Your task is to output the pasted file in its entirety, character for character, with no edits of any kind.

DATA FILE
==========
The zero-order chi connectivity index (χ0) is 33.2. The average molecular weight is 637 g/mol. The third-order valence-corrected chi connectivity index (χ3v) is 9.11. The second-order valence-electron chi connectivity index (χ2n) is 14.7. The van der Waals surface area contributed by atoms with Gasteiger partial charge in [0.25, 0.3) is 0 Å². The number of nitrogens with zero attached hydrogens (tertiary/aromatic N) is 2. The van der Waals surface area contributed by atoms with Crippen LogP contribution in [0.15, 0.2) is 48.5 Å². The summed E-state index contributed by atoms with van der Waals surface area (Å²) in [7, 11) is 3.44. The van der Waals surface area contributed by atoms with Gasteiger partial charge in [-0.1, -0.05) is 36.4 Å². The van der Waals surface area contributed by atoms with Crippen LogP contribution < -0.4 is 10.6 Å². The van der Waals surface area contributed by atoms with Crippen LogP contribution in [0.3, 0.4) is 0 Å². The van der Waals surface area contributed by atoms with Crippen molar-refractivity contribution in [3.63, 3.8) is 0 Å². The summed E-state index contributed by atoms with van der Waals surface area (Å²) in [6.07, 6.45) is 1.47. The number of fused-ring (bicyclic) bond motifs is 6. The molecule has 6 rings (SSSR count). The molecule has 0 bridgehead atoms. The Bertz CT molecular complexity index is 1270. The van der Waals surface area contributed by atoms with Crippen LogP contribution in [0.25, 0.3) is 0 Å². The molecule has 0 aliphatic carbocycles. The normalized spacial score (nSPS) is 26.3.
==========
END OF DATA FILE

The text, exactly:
The zero-order chi connectivity index (χ0) is 33.2. The average molecular weight is 637 g/mol. The third-order valence-corrected chi connectivity index (χ3v) is 9.11. The second-order valence-electron chi connectivity index (χ2n) is 14.7. The van der Waals surface area contributed by atoms with Gasteiger partial charge in [0.25, 0.3) is 0 Å². The number of nitrogens with zero attached hydrogens (tertiary/aromatic N) is 2. The van der Waals surface area contributed by atoms with Crippen LogP contribution in [0.15, 0.2) is 48.5 Å². The summed E-state index contributed by atoms with van der Waals surface area (Å²) in [7, 11) is 3.44. The van der Waals surface area contributed by atoms with Gasteiger partial charge in [-0.1, -0.05) is 36.4 Å². The van der Waals surface area contributed by atoms with Crippen LogP contribution < -0.4 is 10.6 Å². The van der Waals surface area contributed by atoms with Crippen LogP contribution in [0.3, 0.4) is 0 Å². The van der Waals surface area contributed by atoms with Crippen molar-refractivity contribution in [3.63, 3.8) is 0 Å². The summed E-state index contributed by atoms with van der Waals surface area (Å²) in [6.07, 6.45) is 1.47. The number of fused-ring (bicyclic) bond motifs is 6. The molecule has 6 rings (SSSR count). The molecule has 0 bridgehead atoms. The Bertz CT molecular complexity index is 1270. The van der Waals surface area contributed by atoms with Crippen LogP contribution in [0.25, 0.3) is 0 Å². The molecule has 0 aliphatic carbocycles. The normalized spacial score (nSPS) is 26.3.